Lawsuit filed Sunday argues that the Council disregarded high court judgments in approving Warsaw’s plan.
Four organizations representing European judges filed a lawsuit Sunday against the Council of the EU over its decision to greenlight Poland’s recovery plan despite ongoing rule-of-law concerns.
The judges’ groups argue that the Council approved Warsaw’s Recovery and Resilience Plan in a way that disregards judgments from the Court of Justice of the EU and harms both Polish judges and the European judiciary system.
In June, the Council signed off on a plan that could allow Poland to access billions in coronavirus
recovery funds if it meets a set of “milestones,” including reforming a controversial disciplinary regime for judges. And while Warsaw has yet to receive funds under the plan, the blueprint itself is now being challenged.
The four organizations suing the Council — the European Association of Judges, the Association of European Administrative Judges, Judges for Judges and MEDEL, an association representing European judges and prosecutors — said that the plan’s targets are problematic.
“These milestones fall short of what is required to ensure effective protection of the independence of judges and the judiciary and disregard the judgments of the CJEU on the matter,” the groups wrote in a statement.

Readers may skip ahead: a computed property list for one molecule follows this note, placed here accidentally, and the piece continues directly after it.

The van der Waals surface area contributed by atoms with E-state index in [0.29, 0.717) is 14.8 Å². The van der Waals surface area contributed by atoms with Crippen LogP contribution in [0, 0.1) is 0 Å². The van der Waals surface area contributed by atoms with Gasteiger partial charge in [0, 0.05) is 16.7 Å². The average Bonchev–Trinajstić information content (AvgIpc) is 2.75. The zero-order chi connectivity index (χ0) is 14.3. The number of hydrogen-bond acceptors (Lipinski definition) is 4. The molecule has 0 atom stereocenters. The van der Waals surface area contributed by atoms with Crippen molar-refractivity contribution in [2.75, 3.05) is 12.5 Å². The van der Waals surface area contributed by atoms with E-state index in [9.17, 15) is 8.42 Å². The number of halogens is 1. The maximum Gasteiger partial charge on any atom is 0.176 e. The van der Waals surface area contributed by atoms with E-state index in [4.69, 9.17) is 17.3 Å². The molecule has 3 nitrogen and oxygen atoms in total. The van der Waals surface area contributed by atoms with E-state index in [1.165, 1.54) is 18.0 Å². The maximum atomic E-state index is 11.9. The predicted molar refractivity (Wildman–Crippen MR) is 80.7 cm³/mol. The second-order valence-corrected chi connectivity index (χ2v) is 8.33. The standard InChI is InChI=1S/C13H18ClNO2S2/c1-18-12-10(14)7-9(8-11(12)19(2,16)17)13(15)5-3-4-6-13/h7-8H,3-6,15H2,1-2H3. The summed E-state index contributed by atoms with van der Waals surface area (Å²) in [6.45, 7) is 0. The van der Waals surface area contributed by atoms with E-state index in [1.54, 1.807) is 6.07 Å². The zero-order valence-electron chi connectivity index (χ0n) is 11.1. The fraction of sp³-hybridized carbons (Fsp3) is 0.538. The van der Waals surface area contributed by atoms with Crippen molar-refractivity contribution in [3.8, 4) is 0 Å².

The Court of Justice, the organizations note, “has ruled that the Polish judges affected by unlawful disciplinary procedures should be reinstated at once, without delay or a procedure, while the third milestone would introduce a procedure of more than a year with an uncertain outcome.”
The lawsuit’s aim is in part to prevent Poland from accessing funds until it complies with court rulings.
“The reason for asking the annulment of the EU Council’s decision is to make explicit the principle that judgments of the CJEU on the subject of the independence of judiciaries should be enforced without delay and in full,” the judges said. The “Council decision violates this principle, because there is no full — i.e. unconditional — enforcement of CJEU judgments,” they added.
The Good Lobby Profs, an academic-led initiative which provided support for the legal action, said in its own statement that the European Commission and the Council of the EU have both breached their duties when it comes to the Polish plan. The Commission and the Council have a duty, the group said, “not to treat judgments of the Court of Justice as bargaining chips and adjustment variables for reasons of political convenience.”